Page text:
By Joseph L. Baumert, Ph.D., and Steve L. Taylor, Ph.D.
Best Practices with
Allergen control is becoming an increasingly important component of the overall food safety programs for the food industry. The recent proposal by the U.S. Food and Drug Administration (FDA) on preventive controls
indicates, in part, that allergens should be identified
as hazards in situations where undeclared allergens are
reasonably likely to occur in the absence of appropriate controls. Thus, allergens become part of the overall
Hazard Analysis and Critical Control Points program
for many food processing facilities. Accordingly, Critical Control Points must be identified and critical limits
must be established. Allergen control approaches must
be validated and verified.
Even before the FDA proposal, auditing organizations were evaluating the adequacy of allergen control
plans within food manufacturing facilities. The Safe
Quality Food (SQF) Institute stated in its 2000 code that
“verification of the effectiveness of cleaning and sanitizing of areas and equipment in which allergen-causing
agents are used shall be part of the requirements....” The
SQF code goes on to indicate “the responsibility and
methods used to verify the effectiveness of the cleaning
procedures shall be documented and implemented” and
that “a verification schedule shall be established.” The
general SQF approach does not specify how allergen
control practices should be validated and verified.
Similarly, the British Retail Consortium (BRC) global
standard for food safety states “based on risk assessment,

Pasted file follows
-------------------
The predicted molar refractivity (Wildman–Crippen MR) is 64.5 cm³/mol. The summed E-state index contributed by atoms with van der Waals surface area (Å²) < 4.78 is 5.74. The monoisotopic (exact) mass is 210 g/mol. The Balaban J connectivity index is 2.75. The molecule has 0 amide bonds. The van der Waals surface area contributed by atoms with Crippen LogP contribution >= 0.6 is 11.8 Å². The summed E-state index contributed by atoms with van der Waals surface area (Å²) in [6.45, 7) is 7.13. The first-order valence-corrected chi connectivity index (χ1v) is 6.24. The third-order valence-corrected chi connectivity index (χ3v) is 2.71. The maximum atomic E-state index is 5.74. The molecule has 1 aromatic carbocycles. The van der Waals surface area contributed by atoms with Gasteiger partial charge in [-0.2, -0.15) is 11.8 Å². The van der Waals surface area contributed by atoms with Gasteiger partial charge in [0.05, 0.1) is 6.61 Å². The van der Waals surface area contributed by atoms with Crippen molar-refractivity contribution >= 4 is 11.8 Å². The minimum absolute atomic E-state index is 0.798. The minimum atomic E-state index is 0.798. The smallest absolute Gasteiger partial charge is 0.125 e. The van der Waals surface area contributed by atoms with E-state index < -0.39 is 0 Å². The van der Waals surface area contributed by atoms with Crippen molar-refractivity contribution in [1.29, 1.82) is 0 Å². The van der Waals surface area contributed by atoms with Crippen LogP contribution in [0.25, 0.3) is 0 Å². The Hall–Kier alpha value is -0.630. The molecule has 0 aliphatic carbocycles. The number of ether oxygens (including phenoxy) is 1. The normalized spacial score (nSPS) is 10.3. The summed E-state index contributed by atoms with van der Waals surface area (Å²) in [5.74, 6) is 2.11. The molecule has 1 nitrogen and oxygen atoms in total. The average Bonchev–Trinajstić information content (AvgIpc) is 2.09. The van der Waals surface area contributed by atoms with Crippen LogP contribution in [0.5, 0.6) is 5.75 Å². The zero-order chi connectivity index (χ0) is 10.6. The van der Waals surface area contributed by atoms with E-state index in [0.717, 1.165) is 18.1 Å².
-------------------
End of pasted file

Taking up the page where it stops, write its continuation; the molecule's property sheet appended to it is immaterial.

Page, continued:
documented equipment or area cleaning procedures
shall be undertaken to remove or reduce to acceptable
Allergen control depends
on an effective food safety
levels any potential cross-contamination
in compliance with finished product
specifications.” BRC further indicates
that cleaning methods should be validated. Again, the specific approaches to
validation are not provided.
Historically, the food industry began
to develop allergen control programs in
the early 1990s. At that time, the food
industry lacked analytical test methods
for the detection of residues of allergenic foods with the exception of the so-called Skerritt method to detect gluten.
Pragmatically, visual cleanliness became
the industry standard for the assessment
of the effectiveness of Sanitation Standard Operating Procedures (SSOPs) on
shared equipment. Despite its subjective
nature, visually clean turned out to be
an excellent approach and remains part
of the industry’s approach today. Where
particulate contamination of shared
equipment can occur, sampling for analytical testing can be quite challenging.
In those cases, the visually clean standard is appropriate and efficient.
Testing to Verify Allergen Control
Beginning in the mid-1990s, analytical test methods were developed that
can be used for the validation and verification of allergen control programs.
A wide variety of analytical approaches
have since emerged, including enzyme-linked immunosorbent assays (ELISAs)
for specific allergen residues, ATP detection, general protein detection, polymerase chain reaction (PCR) to detect
DNA fragments from the allergenic
food and mass spectrometry methods
to detect specific target peptides from
allergenic sources. PCR and mass spectrometry require expensive, specialized
equipment plus laboratories and highly
trained personnel to conduct the analysis and analyze the large quantity of
data generated (for mass spectrometry).
Accordingly, these methods primarily
serve as confirmatory procedures that